GMO rice produces much less methane

By transferring a barley gene into a rice plant, scientists have created a new variety of rice. Of course, this is a genetically modified (GM) rice. Getting permission for the rice to be grown commercially will be an uphill battle, as it is with anything designated GM at the moment.

One of the advantages of this rice strain is that it produces considerably less methane gas. The study and research on this rice was recently published in the journal, Nature.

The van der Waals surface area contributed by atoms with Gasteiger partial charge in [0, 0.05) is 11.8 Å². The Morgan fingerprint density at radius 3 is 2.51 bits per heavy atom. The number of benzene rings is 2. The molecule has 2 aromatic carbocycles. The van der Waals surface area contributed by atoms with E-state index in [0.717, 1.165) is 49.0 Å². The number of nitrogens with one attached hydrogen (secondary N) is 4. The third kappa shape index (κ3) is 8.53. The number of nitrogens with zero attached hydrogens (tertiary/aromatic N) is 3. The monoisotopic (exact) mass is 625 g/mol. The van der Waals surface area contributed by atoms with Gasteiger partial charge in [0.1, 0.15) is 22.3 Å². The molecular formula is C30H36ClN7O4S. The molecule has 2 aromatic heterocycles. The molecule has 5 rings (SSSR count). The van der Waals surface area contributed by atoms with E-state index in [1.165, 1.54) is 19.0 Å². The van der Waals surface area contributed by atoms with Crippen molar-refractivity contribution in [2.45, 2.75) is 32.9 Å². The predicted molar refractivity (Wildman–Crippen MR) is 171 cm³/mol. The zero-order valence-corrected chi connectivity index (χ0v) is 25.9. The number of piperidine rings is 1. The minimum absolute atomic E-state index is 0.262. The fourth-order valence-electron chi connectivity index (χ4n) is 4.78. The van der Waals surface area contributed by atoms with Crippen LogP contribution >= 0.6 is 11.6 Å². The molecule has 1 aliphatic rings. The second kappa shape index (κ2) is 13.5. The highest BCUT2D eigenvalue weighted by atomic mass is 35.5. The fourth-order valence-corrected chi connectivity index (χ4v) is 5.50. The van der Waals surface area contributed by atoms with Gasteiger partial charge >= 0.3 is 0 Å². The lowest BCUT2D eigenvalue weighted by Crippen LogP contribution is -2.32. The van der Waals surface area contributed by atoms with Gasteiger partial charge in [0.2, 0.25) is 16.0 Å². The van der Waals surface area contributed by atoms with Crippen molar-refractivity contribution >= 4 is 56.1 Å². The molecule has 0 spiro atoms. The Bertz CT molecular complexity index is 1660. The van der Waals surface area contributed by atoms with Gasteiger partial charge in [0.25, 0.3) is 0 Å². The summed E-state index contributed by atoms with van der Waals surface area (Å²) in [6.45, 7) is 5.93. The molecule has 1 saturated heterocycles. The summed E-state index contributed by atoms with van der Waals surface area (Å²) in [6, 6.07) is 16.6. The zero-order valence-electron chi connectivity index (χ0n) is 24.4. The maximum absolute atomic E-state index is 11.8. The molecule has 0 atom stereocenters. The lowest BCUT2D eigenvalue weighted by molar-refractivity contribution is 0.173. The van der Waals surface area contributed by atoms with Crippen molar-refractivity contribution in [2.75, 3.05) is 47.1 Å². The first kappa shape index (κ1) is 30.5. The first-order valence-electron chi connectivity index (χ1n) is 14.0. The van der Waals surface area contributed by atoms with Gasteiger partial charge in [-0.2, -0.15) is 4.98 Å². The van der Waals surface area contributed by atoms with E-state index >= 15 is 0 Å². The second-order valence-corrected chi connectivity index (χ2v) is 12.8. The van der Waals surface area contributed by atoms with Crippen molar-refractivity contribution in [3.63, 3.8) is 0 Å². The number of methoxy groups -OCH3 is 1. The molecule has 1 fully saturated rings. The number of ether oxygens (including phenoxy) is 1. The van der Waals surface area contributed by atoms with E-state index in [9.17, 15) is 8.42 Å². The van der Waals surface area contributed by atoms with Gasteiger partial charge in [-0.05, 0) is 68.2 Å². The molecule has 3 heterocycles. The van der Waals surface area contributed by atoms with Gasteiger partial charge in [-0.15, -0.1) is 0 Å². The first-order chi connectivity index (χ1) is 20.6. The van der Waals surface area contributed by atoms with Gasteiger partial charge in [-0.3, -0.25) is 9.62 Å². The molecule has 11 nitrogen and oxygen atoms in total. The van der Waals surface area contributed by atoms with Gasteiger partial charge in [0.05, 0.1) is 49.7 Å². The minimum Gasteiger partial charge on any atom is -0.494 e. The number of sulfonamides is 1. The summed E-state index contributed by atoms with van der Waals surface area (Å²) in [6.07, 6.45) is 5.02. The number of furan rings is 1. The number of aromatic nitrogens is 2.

To some scientists, reducing methane emission that occurs in flooded rice paddies as methane-producing bacteria thriving on the carbohydrates secreted by rice roots in the oxygen-free soils, is a big concern.

Although it would be expected that this research would be reported from Asia or another major rice producing area, the lead author of the Journal report is Chuanxin Sun, a plant biologist at the Swedish University of Agricultural Sciences. But field research of the rice has occurred in China.

In studies, the gene transfer resulted in rice with smaller root systems and starchier grain, and the methane produced was 10 percent of the methane produced in growing conventional rice.

The whole explanation of the scientific article as it appeared in The Los Angeles Times, written by Sasha Harris-Lovett, can be read by clicking here.